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Don’t Mind Him; Kufuor Snubs Rawlings

Don’t Mind Him; Kufuor Snubs Rawlings Rawlings & Kufuor

Former President John Agyekum Kufuor yesterday declined to respond to the corruption allegations levelled against him by his predecessor, former President Jerry John Rawlings.

Mr Rawlings had alleged that Mr Kufuor did not only superintend over corruption during his tenure of office as President, but also monopolised the dreaded canker.

This was during an interview with journalists after he signed a book of condolence opened at the residence of the South African High Commissioner in Ghana in honour of the memory of the late South African President, Nelson Mandela.

But Mr Kufuor preferred not to respond to Rawlings’ tantrums when he took his turn to sign the book of condolence yesterday, virtually snubbing his predecessor who had used every opportunity to lambast him.

Instead his spokesman, Frank Agyekum told us “he (Kufuor) would rather ignore him and let him go on because he believes there is nothing to be gained in engaging him (Rawlings).”

This, he said, was because “he (Rawlings) had used every opportunity he had got, even during President Kufuor’s presidency, to lampoon him about corruption.”

Rawlings said that Mr. Kufuor monopolized corruption while in the case of John Mahama it was spread out.

That notwithstanding, he said “that is untrue, it’s unfounded…it’s another figment of his imagination.”

“If you look at President Kufuor’s record, it was during his time that many laws on anti-corruption were passed in Ghana,” he noted with specific reference to the Public Procurement Law, the Whistleblowers Law and the host of other measures put in place by the Kufuor administration to curb corruption and its related incidence.

In view of this, Mr Agyekum said “I wonder where President Rawlings is coming from,” describing as total falsehood Rawlings’ claims that corruption was so rife during Kufuor’s time that the US government’s Central Intelligence Agency (CIA) had to warn him of a possible overthrow, if care was not taken.

“How could it be that if the US saw President Kufuor’s government as being corrupt, how then could they turn around and give him the largest chunk of over $540million then by the Millennium Challenge Account (MCA)?” he asked rhetorically, insisting “the facts do not add up.”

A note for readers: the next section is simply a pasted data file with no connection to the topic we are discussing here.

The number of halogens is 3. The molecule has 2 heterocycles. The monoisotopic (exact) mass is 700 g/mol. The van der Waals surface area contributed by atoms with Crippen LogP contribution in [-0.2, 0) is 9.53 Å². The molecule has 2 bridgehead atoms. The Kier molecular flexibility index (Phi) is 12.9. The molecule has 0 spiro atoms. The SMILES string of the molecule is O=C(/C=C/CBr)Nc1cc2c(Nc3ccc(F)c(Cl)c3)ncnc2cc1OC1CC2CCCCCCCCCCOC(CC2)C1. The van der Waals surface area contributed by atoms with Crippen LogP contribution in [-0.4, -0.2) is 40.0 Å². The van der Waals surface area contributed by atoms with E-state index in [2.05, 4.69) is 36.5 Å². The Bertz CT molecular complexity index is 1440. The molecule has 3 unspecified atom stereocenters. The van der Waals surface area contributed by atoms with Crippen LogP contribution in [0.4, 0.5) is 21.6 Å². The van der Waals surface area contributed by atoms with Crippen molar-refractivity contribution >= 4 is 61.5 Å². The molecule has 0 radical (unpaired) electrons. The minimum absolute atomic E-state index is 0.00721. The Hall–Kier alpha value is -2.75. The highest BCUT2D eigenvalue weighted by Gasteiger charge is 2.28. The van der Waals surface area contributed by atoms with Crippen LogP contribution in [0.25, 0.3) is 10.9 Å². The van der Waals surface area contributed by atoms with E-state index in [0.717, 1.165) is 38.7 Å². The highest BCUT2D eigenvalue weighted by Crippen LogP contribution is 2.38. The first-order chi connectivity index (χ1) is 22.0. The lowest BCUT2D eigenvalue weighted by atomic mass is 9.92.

Bother

Instead, former President Kufuor’s spokesman said “if you’re talking about those who have benefited from being in office, it’s more of President Rawlings than President Kufuor because President Rawlings did tell us before he assumed the presidency that there was a time in his life he could not pay for ‘yooke gari’ (beans and gari); he had to buy it on credit.”

But today, Mr Agyekum said, the man, who once could not afford to furnish his room and had to use an aircraft seat in his room, had built mansions and is able to take his children to schools abroad.

Meanwhile, he indicated that “President Kufuor, before he came to power, had built his house; he had sent his children abroad on his money to pay for their school fees way before he became President,” while asking rhetorically, “Where is the measure of corruption?”

“When President Rawlings’ wife bought the state enterprise, he didn’t see anything wrong about it; for President Rawlings, nobody is good enough but himself and his wife and that to me is very sad indeed,” he emphasised.

Asked about the relationship between the two individuals, Mr Agyekum indicated that ex-President Kufuor had got nothing against him; “it’s up to ex-President Rawlings to determine the way he saw President Kufuor because President Kufuor had said that if he [Rawlings] treated him with civility, he [Kufuor] would extend same to him; if he treats him in a friendly manner, he will treat him in a friendly manner but beyond that, its President Rawlings who is always bringing up issues.”

Vice President Amissah Arthur was earlier in the house to sign the book of condolence.

Both individuals were met on arrival by South Africa’s High Commissioner to Ghana, Janet Ndlovu, who shared fond memories of the great ‘Madiba’ as the late Mandela was affectionately called by his countrymen.

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